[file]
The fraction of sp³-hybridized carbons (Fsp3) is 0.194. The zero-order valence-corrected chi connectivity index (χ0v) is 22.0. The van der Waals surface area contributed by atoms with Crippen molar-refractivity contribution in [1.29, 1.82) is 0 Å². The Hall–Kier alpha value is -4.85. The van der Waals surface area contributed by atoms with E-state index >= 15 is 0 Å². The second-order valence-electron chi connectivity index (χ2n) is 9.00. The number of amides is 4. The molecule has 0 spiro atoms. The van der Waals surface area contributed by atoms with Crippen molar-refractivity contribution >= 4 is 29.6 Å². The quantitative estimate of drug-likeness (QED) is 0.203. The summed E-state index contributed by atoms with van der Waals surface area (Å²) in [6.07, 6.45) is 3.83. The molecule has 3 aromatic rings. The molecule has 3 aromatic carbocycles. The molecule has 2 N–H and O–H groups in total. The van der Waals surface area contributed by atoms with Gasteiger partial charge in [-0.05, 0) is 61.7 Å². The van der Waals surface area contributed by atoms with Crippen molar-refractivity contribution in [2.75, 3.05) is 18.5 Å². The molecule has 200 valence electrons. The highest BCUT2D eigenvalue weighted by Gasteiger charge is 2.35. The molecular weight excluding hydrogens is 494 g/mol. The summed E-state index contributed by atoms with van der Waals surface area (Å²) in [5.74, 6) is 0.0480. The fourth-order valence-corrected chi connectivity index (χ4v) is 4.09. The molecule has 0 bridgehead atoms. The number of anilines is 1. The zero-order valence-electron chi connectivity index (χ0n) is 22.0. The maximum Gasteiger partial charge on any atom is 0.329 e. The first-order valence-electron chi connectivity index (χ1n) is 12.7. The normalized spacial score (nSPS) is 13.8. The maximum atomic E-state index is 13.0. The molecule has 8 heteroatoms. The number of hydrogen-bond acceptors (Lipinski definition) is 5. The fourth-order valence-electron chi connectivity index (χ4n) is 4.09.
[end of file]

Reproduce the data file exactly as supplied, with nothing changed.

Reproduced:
The fraction of sp³-hybridized carbons (Fsp3) is 0.194. The zero-order valence-corrected chi connectivity index (χ0v) is 22.0. The van der Waals surface area contributed by atoms with Crippen molar-refractivity contribution in [1.29, 1.82) is 0 Å². The Hall–Kier alpha value is -4.85. The van der Waals surface area contributed by atoms with E-state index >= 15 is 0 Å². The second-order valence-electron chi connectivity index (χ2n) is 9.00. The number of amides is 4. The molecule has 0 spiro atoms. The van der Waals surface area contributed by atoms with Crippen molar-refractivity contribution >= 4 is 29.6 Å². The quantitative estimate of drug-likeness (QED) is 0.203. The summed E-state index contributed by atoms with van der Waals surface area (Å²) in [6.07, 6.45) is 3.83. The molecule has 3 aromatic rings. The molecule has 3 aromatic carbocycles. The molecule has 2 N–H and O–H groups in total. The van der Waals surface area contributed by atoms with Gasteiger partial charge in [-0.05, 0) is 61.7 Å². The van der Waals surface area contributed by atoms with Crippen molar-refractivity contribution in [2.75, 3.05) is 18.5 Å². The molecule has 200 valence electrons. The highest BCUT2D eigenvalue weighted by Gasteiger charge is 2.35. The molecular weight excluding hydrogens is 494 g/mol. The summed E-state index contributed by atoms with van der Waals surface area (Å²) in [5.74, 6) is 0.0480. The fourth-order valence-corrected chi connectivity index (χ4v) is 4.09. The molecule has 0 bridgehead atoms. The number of anilines is 1. The zero-order valence-electron chi connectivity index (χ0n) is 22.0. The maximum Gasteiger partial charge on any atom is 0.329 e. The first-order valence-electron chi connectivity index (χ1n) is 12.7. The normalized spacial score (nSPS) is 13.8. The maximum atomic E-state index is 13.0. The molecule has 8 heteroatoms. The number of hydrogen-bond acceptors (Lipinski definition) is 5. The fourth-order valence-electron chi connectivity index (χ4n) is 4.09.